Speaker of the House Nancy Pelosi went before the cameras late Tuesday to announce that the House is moving forward with an “official impeachment inquiry” concerning President Trump. That’s big news, but not as big as it could have been.
Pelosi’s announcement that six House committees will pursue investigations under an “umbrella” of an impeachment inquiry does ratchet up the process, which until now has mostly been the preserve of the House Judiciary Committee. She also used powerful language, assailing Trump’s “betrayal of his oath of office, betrayal of our national security and betrayal of the integrity of our elections.”
Pelosi put special emphasis on a factor that seems to have moved her, and some of her Democratic colleagues, to abandon their caution about impeachment: Trump’s telephone conversation with Ukraine’s president, which seems to figure in a whistleblower complaint by a member of the intelligence community.
That was the call in which, as Trump recounted it, he told President Volodymyr Zelensky that “we don’t want our people like Vice President Biden and his son [adding to] the corruption already in the Ukraine.” The conversation took place at a time when U.S. military aid to Ukraine was being held up. (On Tuesday Trump said he would release a “complete, fully declassified and unredacted transcript” of the call.)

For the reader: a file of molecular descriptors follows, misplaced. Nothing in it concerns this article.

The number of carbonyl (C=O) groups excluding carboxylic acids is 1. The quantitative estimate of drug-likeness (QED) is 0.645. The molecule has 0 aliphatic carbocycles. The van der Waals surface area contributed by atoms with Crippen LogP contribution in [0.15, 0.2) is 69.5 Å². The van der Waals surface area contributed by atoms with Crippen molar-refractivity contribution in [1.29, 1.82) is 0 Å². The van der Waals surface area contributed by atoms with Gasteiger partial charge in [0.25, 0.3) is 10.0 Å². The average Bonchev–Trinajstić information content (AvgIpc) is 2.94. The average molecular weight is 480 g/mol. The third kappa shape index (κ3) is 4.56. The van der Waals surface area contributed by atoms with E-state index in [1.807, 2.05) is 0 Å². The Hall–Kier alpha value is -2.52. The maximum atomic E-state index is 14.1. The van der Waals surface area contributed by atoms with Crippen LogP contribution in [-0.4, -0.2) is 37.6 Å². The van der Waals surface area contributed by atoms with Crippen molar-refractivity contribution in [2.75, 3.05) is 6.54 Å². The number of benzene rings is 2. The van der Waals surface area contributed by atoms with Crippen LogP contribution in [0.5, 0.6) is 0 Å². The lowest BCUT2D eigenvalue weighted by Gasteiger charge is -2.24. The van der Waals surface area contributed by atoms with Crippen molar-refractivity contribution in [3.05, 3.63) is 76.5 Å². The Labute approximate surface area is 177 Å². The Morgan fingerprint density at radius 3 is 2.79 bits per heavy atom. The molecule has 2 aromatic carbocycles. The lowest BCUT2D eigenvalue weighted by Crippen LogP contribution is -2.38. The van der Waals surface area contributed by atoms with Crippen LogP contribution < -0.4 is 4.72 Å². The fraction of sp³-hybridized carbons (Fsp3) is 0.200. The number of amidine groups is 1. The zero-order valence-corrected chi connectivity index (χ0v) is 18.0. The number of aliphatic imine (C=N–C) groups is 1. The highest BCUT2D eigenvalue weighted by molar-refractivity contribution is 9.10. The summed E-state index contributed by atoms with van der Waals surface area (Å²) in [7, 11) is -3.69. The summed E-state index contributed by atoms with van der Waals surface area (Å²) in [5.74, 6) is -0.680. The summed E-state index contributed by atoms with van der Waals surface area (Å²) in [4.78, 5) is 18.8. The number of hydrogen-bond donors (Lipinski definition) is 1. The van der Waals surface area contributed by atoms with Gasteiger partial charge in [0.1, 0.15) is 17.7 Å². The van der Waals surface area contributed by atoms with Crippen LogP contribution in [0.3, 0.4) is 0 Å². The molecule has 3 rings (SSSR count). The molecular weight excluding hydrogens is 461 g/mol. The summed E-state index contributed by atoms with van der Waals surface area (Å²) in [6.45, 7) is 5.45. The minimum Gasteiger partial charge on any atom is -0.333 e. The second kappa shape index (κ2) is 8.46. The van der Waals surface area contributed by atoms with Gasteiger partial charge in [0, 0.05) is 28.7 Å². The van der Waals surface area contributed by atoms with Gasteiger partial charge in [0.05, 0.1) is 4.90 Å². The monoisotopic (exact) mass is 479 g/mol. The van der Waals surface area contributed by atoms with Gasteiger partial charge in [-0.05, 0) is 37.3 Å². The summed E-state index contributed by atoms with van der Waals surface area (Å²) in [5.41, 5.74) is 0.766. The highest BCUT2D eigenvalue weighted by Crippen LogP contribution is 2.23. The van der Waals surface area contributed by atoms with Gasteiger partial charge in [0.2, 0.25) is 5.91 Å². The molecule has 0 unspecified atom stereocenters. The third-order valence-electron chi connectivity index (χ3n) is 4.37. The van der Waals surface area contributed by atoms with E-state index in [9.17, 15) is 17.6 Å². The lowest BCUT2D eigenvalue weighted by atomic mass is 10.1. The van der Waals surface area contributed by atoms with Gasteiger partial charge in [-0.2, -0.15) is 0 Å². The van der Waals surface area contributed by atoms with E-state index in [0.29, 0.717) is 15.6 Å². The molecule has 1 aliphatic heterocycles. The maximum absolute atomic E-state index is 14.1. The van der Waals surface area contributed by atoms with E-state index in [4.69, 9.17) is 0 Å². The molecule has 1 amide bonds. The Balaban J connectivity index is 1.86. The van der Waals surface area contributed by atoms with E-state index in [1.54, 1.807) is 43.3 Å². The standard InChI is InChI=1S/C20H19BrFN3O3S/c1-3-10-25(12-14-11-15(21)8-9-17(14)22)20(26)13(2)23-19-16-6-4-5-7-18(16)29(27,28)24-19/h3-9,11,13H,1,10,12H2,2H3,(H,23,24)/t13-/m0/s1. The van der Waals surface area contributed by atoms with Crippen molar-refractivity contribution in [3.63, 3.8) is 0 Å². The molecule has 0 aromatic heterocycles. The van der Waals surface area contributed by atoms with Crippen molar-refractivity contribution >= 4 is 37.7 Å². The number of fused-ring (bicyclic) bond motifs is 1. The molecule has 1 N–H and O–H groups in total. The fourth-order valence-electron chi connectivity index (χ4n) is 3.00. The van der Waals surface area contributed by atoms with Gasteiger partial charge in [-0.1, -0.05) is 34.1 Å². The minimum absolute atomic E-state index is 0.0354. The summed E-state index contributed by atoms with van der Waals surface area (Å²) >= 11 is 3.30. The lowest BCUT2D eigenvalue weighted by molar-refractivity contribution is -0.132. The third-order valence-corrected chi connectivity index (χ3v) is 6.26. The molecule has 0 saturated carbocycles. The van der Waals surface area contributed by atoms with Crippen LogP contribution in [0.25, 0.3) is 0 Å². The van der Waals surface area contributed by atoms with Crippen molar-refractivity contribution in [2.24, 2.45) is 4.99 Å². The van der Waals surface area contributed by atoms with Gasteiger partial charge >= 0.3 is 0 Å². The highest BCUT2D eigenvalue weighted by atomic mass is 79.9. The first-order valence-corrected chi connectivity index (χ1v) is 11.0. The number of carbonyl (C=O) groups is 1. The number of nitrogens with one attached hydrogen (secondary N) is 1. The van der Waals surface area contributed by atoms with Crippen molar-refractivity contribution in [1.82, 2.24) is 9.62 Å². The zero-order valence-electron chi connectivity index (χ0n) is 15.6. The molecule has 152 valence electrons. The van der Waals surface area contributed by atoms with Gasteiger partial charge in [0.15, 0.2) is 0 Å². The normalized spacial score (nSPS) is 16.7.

Important as Pelosi’s announcement may be, it was missing something. The speaker didn’t say that she would ask the full House to vote to authorize the impeachment inquiry, as it did in the cases of Presidents Richard Nixon and Bill Clinton. The absence of such a vote has been criticized by Republicans (including the Judiciary Committee’s ranking minority member in this piece). It also figures in complaints that the Judiciary Committee inquiry is “impeachment lite.” I laid out my own argument about why a full House vote is important in a blog post earlier Tuesday.
Maybe we should refer to the process Pelosi unveiled as “impeachment lite plus.”